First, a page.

RICHARD AVEDON (1923–2004)
Tom Stroud, oil field worker, Velma, Oklahoma, June, 12, 1980
gelatin silver print, mounted on aluminum, printed 1985
signed and numbered '5/6' in ink, stamped copyright credit, title, date and edition (mount, verso)
overall: 6112 x 59 in. (156.2 x 149.8 cm.)
This work is number five from an edition of six.
Christie’s, New York, October 13, 2000, lot 414;
acquired from the above sale by the present owner.
Richard Avedon, In the American West 1979-1984: Photographs, Harry N. Abrams Inc., New York, 1985, pl. 41.
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Lot Essay

One of the most celebrated fashion and portrait photographers of his generation, Richard Avedon’s expansive oeuvre has influenced and defined images of beauty, style and culture, from the wake of World War II to the first years of the new millennium. Avedon conceived pictures that, while deeply embedded in the tradition of photography, pushed the discipline’s confinements to new frontiers. For his celebrated portraits, this meant Avedon established a distinctly minimalist style that utilized clothes, gestures, and above all facial expressions to produce elegant yet gritty works that captured the true personality and soul of his subjects.

No project illustrates this signature style better than his masterpiece series, In the American West. Agreeing to a proposal set forth by Mitchell A. Wilder, the first director of the Amon Carter Museum in Fort Worth, Texas, Avedon began what would be a six year journey to photograph the West under the patronage of the museum. In total, the photographer documented the people of the region extensively, traveling through thirteen states and 189 towns where he completed 752 portrait sessions and exposed over 17,000 sheets of film on his 8-by-10 inch camera.

The present lot is an exemplary image from the project that gives us a glimpse into the careful selection and shaping of vision that Avedon produced for the project. Contrary to many other photographers whose captured images of the same region, Avedon directly ignored the landscape of the West, replacing it instead with portraits of the people who lived there.While he did focus on the typical rural areas, visiting ranches and farms, Avedon also sought out sitters in more modern and ordinary places like truck stops, oil fields, slaughterhouses, and coal mines. From the looks of Tom Stroud, it’s easy to tell that he is a hard laborer, covered in oil and dirt that Avedon has reproduced in deep inky blacks and still wearing his protective headgear as is he has just stepped off the work site. Like almost all of Avedon’s sitters, he bears no signal of a smile, implying a worn-down, grim attitude – a stark departure from the prevailing conventions of both portraiture and photographs of the West in the 1980s.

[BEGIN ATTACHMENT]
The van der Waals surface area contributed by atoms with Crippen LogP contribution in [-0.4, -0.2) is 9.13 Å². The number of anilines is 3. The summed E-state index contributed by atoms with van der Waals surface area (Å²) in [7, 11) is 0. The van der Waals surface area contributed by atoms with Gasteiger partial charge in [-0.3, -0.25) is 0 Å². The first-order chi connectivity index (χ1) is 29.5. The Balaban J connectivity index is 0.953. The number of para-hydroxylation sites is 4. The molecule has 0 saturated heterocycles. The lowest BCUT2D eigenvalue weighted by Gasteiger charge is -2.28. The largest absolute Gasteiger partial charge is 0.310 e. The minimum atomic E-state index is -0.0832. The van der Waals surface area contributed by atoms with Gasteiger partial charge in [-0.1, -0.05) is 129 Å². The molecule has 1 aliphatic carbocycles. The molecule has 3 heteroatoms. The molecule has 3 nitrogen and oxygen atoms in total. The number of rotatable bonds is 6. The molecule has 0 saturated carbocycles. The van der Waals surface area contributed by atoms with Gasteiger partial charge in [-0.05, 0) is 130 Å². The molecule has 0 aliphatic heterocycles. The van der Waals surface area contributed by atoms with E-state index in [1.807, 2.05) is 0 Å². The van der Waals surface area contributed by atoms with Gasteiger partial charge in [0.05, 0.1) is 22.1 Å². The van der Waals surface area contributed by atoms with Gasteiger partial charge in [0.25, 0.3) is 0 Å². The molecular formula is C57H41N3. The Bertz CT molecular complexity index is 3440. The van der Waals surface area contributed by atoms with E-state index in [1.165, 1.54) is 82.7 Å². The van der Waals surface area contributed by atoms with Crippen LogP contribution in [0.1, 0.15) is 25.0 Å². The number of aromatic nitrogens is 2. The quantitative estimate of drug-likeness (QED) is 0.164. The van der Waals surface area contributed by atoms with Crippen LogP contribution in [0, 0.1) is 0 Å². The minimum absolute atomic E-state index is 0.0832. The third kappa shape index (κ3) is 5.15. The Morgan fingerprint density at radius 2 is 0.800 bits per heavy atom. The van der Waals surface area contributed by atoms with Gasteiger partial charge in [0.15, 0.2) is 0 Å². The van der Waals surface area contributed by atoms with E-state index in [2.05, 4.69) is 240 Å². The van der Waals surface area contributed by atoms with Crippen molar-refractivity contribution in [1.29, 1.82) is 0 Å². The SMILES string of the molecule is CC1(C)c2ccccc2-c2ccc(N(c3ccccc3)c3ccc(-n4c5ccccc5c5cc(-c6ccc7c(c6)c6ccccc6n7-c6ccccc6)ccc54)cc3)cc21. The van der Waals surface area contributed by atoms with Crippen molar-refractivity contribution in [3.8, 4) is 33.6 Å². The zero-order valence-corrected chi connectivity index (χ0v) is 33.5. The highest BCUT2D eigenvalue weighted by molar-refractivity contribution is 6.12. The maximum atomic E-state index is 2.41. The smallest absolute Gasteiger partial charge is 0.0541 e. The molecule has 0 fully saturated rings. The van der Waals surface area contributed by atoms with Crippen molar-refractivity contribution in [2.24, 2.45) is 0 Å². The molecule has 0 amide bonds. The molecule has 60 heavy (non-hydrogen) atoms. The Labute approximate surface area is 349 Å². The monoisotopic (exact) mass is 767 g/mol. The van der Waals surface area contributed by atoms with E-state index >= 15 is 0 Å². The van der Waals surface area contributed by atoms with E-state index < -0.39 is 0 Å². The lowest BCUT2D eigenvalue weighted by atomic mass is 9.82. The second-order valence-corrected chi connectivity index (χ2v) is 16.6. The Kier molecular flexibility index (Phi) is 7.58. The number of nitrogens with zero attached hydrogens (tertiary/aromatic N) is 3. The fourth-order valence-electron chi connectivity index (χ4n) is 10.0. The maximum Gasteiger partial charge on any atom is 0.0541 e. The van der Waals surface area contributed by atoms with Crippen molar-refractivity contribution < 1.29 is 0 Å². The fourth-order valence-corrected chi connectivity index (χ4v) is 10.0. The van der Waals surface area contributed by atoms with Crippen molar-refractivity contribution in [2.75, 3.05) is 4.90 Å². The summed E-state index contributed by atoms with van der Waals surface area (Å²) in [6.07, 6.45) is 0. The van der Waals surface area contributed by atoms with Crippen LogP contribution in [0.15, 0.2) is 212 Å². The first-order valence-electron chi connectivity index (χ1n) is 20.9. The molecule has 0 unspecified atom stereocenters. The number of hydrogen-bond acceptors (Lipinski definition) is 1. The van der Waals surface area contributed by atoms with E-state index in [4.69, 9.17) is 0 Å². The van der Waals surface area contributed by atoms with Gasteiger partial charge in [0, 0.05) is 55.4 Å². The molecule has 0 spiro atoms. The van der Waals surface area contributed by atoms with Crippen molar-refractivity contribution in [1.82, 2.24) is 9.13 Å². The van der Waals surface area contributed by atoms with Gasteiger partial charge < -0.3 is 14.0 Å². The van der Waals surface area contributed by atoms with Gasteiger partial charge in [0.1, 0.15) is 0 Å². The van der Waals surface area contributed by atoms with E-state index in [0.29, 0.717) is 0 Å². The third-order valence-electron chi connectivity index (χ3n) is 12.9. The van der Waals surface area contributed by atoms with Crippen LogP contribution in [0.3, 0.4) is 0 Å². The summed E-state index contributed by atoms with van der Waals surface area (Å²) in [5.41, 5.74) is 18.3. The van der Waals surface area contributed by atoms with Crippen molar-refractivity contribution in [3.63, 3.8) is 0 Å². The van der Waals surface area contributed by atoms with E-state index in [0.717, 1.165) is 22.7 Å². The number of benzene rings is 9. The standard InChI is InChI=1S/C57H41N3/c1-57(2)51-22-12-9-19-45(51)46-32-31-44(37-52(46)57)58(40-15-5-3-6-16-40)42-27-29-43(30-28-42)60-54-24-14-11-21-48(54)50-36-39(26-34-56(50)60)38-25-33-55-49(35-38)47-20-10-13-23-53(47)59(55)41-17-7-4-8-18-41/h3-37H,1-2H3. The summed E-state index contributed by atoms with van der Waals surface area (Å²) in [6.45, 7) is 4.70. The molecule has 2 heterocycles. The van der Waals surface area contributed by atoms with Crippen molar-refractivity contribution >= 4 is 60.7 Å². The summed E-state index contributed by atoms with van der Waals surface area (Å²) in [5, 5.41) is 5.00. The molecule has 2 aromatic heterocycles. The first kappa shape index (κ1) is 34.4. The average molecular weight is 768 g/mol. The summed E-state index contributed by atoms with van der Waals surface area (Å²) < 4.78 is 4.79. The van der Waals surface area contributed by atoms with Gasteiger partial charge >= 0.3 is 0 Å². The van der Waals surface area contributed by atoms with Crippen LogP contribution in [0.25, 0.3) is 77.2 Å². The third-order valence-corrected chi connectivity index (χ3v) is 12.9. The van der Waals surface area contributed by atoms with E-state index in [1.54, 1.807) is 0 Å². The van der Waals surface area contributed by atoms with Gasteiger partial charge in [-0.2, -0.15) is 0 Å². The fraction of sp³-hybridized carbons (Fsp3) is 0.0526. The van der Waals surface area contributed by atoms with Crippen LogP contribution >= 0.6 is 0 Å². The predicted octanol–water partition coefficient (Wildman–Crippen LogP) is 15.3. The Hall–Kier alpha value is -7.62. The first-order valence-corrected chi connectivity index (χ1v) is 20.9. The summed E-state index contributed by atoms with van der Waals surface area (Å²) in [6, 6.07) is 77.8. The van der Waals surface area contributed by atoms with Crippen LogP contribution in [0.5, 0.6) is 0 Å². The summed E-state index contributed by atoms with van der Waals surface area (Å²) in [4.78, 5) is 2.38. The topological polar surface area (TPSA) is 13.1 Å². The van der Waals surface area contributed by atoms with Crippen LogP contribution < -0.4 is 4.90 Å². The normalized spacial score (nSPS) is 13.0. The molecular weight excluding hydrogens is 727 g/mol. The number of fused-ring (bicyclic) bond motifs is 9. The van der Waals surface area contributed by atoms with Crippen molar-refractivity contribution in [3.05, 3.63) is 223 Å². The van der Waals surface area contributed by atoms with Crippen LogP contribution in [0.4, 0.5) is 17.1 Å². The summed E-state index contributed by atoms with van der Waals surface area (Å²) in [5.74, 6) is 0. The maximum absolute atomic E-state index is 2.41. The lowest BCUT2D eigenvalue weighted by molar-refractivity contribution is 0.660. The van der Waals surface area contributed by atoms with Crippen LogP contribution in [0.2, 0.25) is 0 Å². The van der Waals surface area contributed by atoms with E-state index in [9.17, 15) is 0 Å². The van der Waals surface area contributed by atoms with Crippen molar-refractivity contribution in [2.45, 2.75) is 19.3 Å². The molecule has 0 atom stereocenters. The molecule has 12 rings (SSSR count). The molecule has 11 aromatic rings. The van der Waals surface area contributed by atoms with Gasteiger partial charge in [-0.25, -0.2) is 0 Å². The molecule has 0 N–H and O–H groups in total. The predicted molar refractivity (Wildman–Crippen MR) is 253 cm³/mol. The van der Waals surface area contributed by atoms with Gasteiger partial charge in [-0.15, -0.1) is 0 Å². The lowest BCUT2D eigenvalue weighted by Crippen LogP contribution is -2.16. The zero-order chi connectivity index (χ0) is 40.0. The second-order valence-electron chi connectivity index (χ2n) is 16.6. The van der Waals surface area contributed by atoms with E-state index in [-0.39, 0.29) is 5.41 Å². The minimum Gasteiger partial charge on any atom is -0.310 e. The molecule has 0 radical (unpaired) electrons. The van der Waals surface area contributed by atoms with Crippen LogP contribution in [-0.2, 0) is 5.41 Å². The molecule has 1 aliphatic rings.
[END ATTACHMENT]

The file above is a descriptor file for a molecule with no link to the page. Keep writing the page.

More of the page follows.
After premiering at the Amon Carter in 1985, the final 124 portraits from In the American West traveled around the country and were commemorated in book form. The larger than life-size prints of Avedon’s work generated extensive discussion about the nature of portraiture, photography, and dominant stereotypes of the West at the time, having such a lasting impact that they continue to spark debate to this day. Standing the test of time, Tom Stroud and the whole of In the American West remain desirable masterpieces of Avedon’s career.
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